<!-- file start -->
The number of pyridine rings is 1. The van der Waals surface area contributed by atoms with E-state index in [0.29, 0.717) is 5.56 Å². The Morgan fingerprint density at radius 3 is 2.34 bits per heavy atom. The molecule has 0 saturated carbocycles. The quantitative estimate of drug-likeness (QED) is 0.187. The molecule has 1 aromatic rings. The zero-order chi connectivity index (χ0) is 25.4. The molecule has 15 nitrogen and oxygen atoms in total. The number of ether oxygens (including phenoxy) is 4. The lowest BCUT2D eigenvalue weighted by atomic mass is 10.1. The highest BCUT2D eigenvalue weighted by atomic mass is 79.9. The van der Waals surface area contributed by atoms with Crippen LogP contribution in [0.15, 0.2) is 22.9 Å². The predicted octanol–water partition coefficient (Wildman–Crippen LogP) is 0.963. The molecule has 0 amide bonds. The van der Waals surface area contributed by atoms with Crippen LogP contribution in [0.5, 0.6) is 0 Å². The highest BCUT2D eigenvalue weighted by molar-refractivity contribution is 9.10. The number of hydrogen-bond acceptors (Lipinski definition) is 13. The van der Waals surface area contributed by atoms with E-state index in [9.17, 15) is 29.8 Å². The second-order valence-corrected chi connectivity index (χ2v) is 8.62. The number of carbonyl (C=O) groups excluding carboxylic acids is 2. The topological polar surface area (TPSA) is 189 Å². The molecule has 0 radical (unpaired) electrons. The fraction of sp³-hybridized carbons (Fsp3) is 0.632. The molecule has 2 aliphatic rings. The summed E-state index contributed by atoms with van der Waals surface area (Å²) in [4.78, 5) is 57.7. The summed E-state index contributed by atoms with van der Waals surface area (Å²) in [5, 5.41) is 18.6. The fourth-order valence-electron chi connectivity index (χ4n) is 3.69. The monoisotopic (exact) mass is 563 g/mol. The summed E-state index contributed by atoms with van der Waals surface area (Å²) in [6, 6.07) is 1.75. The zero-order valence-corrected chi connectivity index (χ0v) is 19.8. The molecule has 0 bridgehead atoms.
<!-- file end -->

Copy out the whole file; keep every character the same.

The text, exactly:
The number of pyridine rings is 1. The van der Waals surface area contributed by atoms with E-state index in [0.29, 0.717) is 5.56 Å². The Morgan fingerprint density at radius 3 is 2.34 bits per heavy atom. The molecule has 0 saturated carbocycles. The quantitative estimate of drug-likeness (QED) is 0.187. The molecule has 1 aromatic rings. The zero-order chi connectivity index (χ0) is 25.4. The molecule has 15 nitrogen and oxygen atoms in total. The number of ether oxygens (including phenoxy) is 4. The lowest BCUT2D eigenvalue weighted by atomic mass is 10.1. The highest BCUT2D eigenvalue weighted by atomic mass is 79.9. The van der Waals surface area contributed by atoms with Crippen LogP contribution in [0.15, 0.2) is 22.9 Å². The predicted octanol–water partition coefficient (Wildman–Crippen LogP) is 0.963. The molecule has 0 amide bonds. The van der Waals surface area contributed by atoms with Crippen LogP contribution in [0.5, 0.6) is 0 Å². The highest BCUT2D eigenvalue weighted by molar-refractivity contribution is 9.10. The number of hydrogen-bond acceptors (Lipinski definition) is 13. The van der Waals surface area contributed by atoms with E-state index in [9.17, 15) is 29.8 Å². The second-order valence-corrected chi connectivity index (χ2v) is 8.62. The number of carbonyl (C=O) groups excluding carboxylic acids is 2. The topological polar surface area (TPSA) is 189 Å². The molecule has 0 radical (unpaired) electrons. The fraction of sp³-hybridized carbons (Fsp3) is 0.632. The molecule has 2 aliphatic rings. The summed E-state index contributed by atoms with van der Waals surface area (Å²) in [4.78, 5) is 57.7. The summed E-state index contributed by atoms with van der Waals surface area (Å²) in [5, 5.41) is 18.6. The fourth-order valence-electron chi connectivity index (χ4n) is 3.69. The monoisotopic (exact) mass is 563 g/mol. The summed E-state index contributed by atoms with van der Waals surface area (Å²) in [6, 6.07) is 1.75. The zero-order valence-corrected chi connectivity index (χ0v) is 19.8. The molecule has 0 bridgehead atoms.